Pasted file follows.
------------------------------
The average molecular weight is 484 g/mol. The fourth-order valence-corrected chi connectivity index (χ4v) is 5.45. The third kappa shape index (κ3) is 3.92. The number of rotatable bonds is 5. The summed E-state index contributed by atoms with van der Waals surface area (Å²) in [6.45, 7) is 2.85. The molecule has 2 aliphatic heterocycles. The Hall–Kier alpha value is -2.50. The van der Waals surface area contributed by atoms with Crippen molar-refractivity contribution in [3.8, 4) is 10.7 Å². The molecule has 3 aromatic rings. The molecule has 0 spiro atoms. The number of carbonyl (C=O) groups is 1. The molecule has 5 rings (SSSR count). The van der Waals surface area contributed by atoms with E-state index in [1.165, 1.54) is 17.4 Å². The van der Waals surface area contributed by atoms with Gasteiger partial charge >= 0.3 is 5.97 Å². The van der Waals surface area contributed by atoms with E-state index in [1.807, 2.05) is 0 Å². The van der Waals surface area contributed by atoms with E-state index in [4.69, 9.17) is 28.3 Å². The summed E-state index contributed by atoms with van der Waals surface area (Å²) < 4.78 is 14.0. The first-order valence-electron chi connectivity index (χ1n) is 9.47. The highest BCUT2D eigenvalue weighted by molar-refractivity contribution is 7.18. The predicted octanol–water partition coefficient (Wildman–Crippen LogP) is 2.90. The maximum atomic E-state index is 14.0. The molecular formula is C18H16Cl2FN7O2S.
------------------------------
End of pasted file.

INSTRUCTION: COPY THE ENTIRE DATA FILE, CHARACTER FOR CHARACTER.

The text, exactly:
The average molecular weight is 484 g/mol. The fourth-order valence-corrected chi connectivity index (χ4v) is 5.45. The third kappa shape index (κ3) is 3.92. The number of rotatable bonds is 5. The summed E-state index contributed by atoms with van der Waals surface area (Å²) in [6.45, 7) is 2.85. The molecule has 2 aliphatic heterocycles. The Hall–Kier alpha value is -2.50. The van der Waals surface area contributed by atoms with Crippen molar-refractivity contribution in [3.8, 4) is 10.7 Å². The molecule has 3 aromatic rings. The molecule has 0 spiro atoms. The number of carbonyl (C=O) groups is 1. The molecule has 5 rings (SSSR count). The van der Waals surface area contributed by atoms with E-state index in [1.165, 1.54) is 17.4 Å². The van der Waals surface area contributed by atoms with Gasteiger partial charge >= 0.3 is 5.97 Å². The van der Waals surface area contributed by atoms with E-state index in [1.807, 2.05) is 0 Å². The van der Waals surface area contributed by atoms with E-state index in [4.69, 9.17) is 28.3 Å². The summed E-state index contributed by atoms with van der Waals surface area (Å²) < 4.78 is 14.0. The first-order valence-electron chi connectivity index (χ1n) is 9.47. The highest BCUT2D eigenvalue weighted by molar-refractivity contribution is 7.18. The predicted octanol–water partition coefficient (Wildman–Crippen LogP) is 2.90. The maximum atomic E-state index is 14.0. The molecular formula is C18H16Cl2FN7O2S.